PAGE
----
How to Ask for More Money in an Interview


A major part of the process of accepting a job offer -- whether for an entirely new job, a lateral move within a company you already work for, or a promotion in an existing job -- is negotiating the conditions of that job, including compensation. Some people find talking about money difficult. But if you fail to ask for more money in job interviews, you could lose tens of thousands of dollars over the course of your career. Preparation will help you ask for more money with confidence.

  • Research typical salaries or wages for the position for which you are being hired. Look at averages within that level of that particular industry. Examine compensation data for that particular company if that information is available. Knowing what is typical will help you evaluate the initial offer the company makes and give you ammunition -- and confidence -- in asking for more.

  • Assemble evidence of your credentials -- that is, of the reason you deserve more money than is being offered. Document your specific accomplishments in past and current job positions.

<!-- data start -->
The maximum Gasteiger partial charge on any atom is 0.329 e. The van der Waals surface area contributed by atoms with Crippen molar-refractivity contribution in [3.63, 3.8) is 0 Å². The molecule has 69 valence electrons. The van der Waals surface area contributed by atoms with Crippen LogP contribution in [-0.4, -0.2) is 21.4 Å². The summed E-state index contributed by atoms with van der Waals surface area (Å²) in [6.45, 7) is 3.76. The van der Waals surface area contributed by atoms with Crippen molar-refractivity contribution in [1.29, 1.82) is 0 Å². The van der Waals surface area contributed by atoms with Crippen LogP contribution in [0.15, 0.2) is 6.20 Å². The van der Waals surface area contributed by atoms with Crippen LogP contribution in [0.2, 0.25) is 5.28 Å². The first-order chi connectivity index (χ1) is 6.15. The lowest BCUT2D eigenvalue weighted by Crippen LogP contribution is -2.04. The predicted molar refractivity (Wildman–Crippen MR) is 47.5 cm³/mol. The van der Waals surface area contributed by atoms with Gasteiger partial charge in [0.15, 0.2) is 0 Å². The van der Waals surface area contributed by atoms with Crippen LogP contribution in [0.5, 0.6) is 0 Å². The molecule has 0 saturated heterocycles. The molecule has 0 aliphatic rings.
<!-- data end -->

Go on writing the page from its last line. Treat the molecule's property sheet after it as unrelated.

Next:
• Practice the compensation negotiation portion of the interview beforehand, especially if you tend to get nervous in interviews or if you have little experience with verbal negotiations. If possible, practice with a career coach or another experienced job professional. Get comfortable with the idea and verbal mechanics of negotiating phrases like "That seems a little low" and "Would it be possible to raise that figure?"

  • Steer the interview to the topic of money if the person interviewing you does not bring it up. This can be as simple as saying "I'd like to discuss the compensation you're offering for this position" or "What did you have in mind for a salary?" Stay relaxed yet confident. Prompt the interviewer to state the offered wage or salary.

  • Counter the interviewer's offer by asking for more money. You can either ask broadly or specifically. For example, you could say, "I want to take this job, but would it be possible to raise the salary so it is more in line with the industry average?" or "A rate of $25 an hour would be more appropriate because the ongoing education needed to retain the certification you require is quite expensive."

Tips & Warnings

  • Avoid phrases like "I need" and "I want," as they can turn the interview negotiation into a battle of wills or make you sound greedy.

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